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Falling inflation – what does it mean for you?

11 June 2024

The following notes are reproduced from a Treasury statement issued 21 May 2024. Lower inflation supports people by maintaining the purchasing power of their money.

These notes come from a Treasury statement issued on 21 May 2024 regarding lower inflation.

Lower inflation helps maintain people’s purchasing power. Slow price rises enable effective budget planning. This, in turn, encourages spending and investment, fuelling the economy.

Lower inflation also aids business growth by providing a stable operational environment. This stability allows for job creation and new product research.

It also enhances the UK’s global competitiveness. A stable economy is attractive to foreign investors. Foreign investment can boost capital inflow, leading to better trade deals and a stronger economy.

 

How does lower inflation benefit your business?

When inflation is low, the prices of materials used by businesses to produce goods and services don’t rise as quickly. This reduces the pressure to pass price increases onto customers.

Take a coffee shop as an example. It won’t face significant increases in the cost of coffee beans, paper cups, or energy for lighting. As these costs aren’t drastically increasing, the shop doesn’t need to increase the price of coffee for customers.

Decreased inflation brings stability for businesses, which is crucial for future planning. High and volatile inflation makes it difficult for businesses to plan future spending.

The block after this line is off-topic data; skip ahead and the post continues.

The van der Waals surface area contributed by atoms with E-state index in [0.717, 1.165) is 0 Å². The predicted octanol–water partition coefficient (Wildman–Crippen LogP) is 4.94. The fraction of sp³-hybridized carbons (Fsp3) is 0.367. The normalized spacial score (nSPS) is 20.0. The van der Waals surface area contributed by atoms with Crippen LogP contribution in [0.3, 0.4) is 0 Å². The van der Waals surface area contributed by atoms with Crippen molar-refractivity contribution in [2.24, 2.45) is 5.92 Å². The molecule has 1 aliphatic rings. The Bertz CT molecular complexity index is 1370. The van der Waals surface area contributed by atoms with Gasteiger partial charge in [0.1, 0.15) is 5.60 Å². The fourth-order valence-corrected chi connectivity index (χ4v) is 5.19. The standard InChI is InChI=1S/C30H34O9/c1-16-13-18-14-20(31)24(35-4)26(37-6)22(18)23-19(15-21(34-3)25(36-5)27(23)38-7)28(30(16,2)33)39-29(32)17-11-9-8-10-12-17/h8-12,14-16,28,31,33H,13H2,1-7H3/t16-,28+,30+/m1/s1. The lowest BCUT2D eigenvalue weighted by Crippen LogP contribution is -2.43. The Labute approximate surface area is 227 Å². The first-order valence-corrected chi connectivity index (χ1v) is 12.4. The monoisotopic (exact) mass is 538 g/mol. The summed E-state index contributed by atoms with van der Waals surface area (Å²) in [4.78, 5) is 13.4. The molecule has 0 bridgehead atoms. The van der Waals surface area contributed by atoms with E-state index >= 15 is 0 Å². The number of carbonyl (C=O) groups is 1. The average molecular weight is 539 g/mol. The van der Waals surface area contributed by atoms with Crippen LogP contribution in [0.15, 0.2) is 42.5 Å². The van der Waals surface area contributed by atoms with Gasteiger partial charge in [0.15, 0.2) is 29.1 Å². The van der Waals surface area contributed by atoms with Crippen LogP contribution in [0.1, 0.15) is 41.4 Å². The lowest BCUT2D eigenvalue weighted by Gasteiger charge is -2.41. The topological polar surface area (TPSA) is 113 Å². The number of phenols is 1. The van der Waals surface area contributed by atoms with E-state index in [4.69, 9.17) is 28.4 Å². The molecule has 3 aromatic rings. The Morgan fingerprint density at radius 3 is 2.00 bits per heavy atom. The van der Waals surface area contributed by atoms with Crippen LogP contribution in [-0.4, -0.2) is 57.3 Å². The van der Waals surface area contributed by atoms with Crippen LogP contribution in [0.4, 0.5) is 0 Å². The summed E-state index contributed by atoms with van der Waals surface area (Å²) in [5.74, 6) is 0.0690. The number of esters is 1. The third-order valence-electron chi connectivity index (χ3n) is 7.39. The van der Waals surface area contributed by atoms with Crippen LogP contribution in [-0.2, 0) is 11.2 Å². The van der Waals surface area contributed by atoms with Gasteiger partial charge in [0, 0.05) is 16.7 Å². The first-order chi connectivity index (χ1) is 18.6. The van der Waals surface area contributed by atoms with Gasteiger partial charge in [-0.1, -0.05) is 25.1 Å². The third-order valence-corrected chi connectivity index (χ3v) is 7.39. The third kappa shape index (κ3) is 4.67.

For instance, if you plan to build a factory in a year, knowing the future costs is essential.

 

What does an inflation decrease mean for your mortgage?

Inflation indirectly influences mortgage rates through the financial market’s expectations for the Bank of England’s base interest rate. This base interest rate, also known as the Bank Rate, is a tool the Bank of England uses to reduce inflation.

Mortgages are priced based on what the financial markets expect future interest rates to be. If markets anticipate higher inflation, they will increase their expectations for the Bank Rate to cool the economy and bring inflation back to target. This expectation is reflected in mortgage interest rates.

If inflation falls more quickly than expected, it may lead to reductions in market expectations for the base interest rate, and therefore, lower mortgage rates.

Source: Other Tue, 11 Jun 2024 00:00:00 +0100


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